As Democrats close in on impeachment charges, Republicans cry foul

Democrats sought on Monday to bolster the case for impeaching President Donald Trump, describing his pressure on Ukraine to investigate a political rival as a “clear and present danger” to national security and the upcoming U.S. election.

Democrats planned to make an announcement on articles of impeachment on Tuesday morning, House Foreign Affairs Committee Chairman Eliot Engel told reporters after a roughly nine-hour hearing in the U.S. House of Representatives Judiciary Committee. He did not elaborate.

The House’s last scheduled impeachment hearing was punctuated by shouting and recriminations from Trump’s fellow Republicans, unhappy with the process that could lead the panel to vote this week on articles of impeachment.

The committee’s Democratic chairman said there was extensive proof of Trump’s wrongdoing.

“The facts are clear. The danger to our democracy is clear and our duty is clear,” Jerrold Nadler said in his closing statement.

Trump “constitutes a continuing threat to the integrity of our elections and to our democratic system of government,” Nadler added. “Such conduct is clearly impeachable. This committee will proceed accordingly.”

His words portended the next crucial step in the impeachment inquiry launched on Sept. 24 into whether Trump improperly solicited foreign help in the U.S. election.

The Judiciary panel could vote this week on whether to send formal charges, known as articles of impeachment, to the full Democratic-led House.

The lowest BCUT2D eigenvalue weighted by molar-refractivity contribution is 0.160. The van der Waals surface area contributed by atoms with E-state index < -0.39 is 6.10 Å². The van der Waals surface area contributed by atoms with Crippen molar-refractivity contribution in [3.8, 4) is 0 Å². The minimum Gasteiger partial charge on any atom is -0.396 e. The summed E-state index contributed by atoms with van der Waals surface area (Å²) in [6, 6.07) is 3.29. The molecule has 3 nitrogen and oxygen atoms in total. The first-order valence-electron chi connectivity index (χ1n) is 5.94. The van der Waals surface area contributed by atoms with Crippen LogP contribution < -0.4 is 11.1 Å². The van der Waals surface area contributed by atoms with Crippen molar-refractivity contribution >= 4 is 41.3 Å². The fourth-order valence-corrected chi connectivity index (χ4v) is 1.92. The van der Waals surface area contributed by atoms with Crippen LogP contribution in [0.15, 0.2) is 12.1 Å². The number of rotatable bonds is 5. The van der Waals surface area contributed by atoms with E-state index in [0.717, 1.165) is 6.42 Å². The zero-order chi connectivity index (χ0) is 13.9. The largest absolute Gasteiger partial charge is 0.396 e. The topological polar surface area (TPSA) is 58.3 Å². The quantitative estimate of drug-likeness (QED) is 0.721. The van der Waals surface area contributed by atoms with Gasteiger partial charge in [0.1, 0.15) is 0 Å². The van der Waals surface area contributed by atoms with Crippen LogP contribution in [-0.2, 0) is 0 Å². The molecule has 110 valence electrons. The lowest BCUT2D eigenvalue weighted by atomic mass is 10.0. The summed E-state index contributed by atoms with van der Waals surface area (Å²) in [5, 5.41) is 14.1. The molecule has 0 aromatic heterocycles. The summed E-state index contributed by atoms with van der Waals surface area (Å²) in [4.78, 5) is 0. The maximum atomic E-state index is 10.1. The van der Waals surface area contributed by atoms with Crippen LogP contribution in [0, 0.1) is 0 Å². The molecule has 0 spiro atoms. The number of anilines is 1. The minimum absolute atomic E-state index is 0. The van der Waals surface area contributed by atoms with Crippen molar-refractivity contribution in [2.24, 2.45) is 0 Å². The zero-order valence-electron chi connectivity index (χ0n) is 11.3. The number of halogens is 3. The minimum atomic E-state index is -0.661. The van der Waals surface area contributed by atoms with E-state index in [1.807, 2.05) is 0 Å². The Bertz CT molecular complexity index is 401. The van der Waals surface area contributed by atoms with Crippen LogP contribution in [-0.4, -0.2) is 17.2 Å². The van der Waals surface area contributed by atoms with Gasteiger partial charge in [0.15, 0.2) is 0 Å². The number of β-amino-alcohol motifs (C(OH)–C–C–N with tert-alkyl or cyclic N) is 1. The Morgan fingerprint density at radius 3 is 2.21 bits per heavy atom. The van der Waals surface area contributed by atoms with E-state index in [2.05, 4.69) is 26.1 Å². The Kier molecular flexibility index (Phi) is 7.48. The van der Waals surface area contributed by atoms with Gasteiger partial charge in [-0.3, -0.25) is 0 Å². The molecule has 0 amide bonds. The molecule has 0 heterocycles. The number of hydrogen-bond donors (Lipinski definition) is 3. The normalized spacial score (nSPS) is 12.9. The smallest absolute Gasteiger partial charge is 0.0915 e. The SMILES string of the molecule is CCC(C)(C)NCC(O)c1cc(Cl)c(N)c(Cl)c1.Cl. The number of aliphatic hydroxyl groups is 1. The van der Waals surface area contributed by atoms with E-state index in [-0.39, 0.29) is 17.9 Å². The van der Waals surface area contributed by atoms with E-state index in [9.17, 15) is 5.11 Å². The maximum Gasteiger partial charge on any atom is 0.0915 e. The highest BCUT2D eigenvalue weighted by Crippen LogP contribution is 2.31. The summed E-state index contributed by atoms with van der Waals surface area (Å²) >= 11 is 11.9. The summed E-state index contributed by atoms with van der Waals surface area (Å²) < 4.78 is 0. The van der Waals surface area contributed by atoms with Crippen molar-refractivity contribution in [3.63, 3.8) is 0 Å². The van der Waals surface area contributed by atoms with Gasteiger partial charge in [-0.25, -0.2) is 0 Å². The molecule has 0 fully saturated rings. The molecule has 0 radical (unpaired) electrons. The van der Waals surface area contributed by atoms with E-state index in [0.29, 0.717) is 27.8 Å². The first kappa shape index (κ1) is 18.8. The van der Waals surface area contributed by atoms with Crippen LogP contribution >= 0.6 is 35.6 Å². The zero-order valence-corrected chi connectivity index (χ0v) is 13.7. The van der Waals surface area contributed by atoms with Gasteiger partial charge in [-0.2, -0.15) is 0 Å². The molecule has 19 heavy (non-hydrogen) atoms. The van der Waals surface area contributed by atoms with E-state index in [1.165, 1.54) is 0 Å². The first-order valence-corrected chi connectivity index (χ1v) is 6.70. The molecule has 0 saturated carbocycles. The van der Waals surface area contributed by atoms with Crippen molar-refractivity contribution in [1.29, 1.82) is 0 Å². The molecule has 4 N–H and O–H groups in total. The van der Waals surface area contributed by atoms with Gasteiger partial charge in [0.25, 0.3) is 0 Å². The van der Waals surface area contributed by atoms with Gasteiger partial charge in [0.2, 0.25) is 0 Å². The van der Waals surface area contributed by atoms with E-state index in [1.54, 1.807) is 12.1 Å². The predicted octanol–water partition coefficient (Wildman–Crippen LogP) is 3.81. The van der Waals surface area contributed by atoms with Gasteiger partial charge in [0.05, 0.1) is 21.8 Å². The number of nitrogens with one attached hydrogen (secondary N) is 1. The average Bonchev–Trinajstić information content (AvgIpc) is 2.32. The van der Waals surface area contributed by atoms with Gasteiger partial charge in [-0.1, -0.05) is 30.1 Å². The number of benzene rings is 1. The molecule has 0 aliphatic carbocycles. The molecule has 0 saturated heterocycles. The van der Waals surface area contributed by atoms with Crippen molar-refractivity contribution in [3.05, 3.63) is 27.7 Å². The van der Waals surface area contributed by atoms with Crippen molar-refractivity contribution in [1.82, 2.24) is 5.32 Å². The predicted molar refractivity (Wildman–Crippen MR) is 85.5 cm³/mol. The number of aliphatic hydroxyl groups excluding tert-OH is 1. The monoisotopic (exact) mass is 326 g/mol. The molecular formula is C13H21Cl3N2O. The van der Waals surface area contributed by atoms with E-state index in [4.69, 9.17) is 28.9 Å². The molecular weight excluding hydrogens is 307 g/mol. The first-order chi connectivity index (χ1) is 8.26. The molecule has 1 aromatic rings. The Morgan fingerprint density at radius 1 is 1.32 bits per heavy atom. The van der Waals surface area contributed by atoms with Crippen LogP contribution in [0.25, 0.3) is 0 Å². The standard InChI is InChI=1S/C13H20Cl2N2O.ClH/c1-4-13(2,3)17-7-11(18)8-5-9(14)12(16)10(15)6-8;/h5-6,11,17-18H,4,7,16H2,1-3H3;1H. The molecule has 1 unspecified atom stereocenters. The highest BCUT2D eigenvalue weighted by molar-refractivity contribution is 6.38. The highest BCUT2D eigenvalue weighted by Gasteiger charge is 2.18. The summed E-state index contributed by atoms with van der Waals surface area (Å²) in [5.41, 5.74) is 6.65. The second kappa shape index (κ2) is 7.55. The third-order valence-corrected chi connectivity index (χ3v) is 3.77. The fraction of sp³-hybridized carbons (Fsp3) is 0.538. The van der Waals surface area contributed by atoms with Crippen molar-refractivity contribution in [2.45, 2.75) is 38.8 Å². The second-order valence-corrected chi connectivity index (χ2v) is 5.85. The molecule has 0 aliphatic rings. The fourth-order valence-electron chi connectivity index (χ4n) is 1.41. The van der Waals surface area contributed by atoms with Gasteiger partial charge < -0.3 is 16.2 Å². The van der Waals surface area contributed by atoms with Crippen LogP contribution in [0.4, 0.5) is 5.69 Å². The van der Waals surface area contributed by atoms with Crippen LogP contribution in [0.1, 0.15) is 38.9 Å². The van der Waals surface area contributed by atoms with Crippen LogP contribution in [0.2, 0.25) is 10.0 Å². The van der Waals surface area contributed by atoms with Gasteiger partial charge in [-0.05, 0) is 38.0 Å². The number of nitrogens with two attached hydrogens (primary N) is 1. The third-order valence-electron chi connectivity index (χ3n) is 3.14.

If the House approves the articles, as expected, the Republican-controlled Senate would hold a trial to decide whether to remove the president from office. A conviction is considered unlikely.

‘DESPERATE’
Republicans accused Democrats of embarking on a politically driven mission to oust Trump from office without direct evidence he had abused his power, obstructed Congress or committed other impeachable offenses.

“They’re desperate to have an impeachment vote on this president,” said Representative Doug Collins, the top Republican on the panel.

Republicans said there was no proof Trump improperly pressured Ukraine to investigate former U.S. Vice President Joe Biden, a leading Democrat in the 2020 presidential race.

They also argued there was no first-hand evidence Trump withheld $391 million in military aid or a White House meeting to get his Ukrainian counterpart to investigate Biden and his son, Hunter Biden, as well as a debunked theory that Ukraine, not Russia, interfered in the 2016 U.S. election.

Trump denies wrongdoing and has called the impeachment probe a hoax.

The proceedings on Monday were disrupted by a man who shouted that Democrats were committing treason and was escorted out of the chamber. Republicans then peppered the hearing with objections, points of order and other parliamentary maneuvers, forcing Nadler to gavel them into silence. “Bang it harder!” Collins retorted defiantly.

Republicans repeatedly called for testimony by Intelligence Committee Chairman Adam Schiff, whose panel led the investigation and held five days of hearings last month. Nadler rejected Republicans’ request to call Schiff as a witness, so Republicans put up a poster with his picture on a milk carton under the word, “Missing.”

The White House has refused to participate in the hearings in the House because it says the process is unfair. Nadler denied Republicans’ request for eight witnesses to appear before the inquiry, saying they were either not necessary for Monday’s hearing or beyond the scope of the inquiry.

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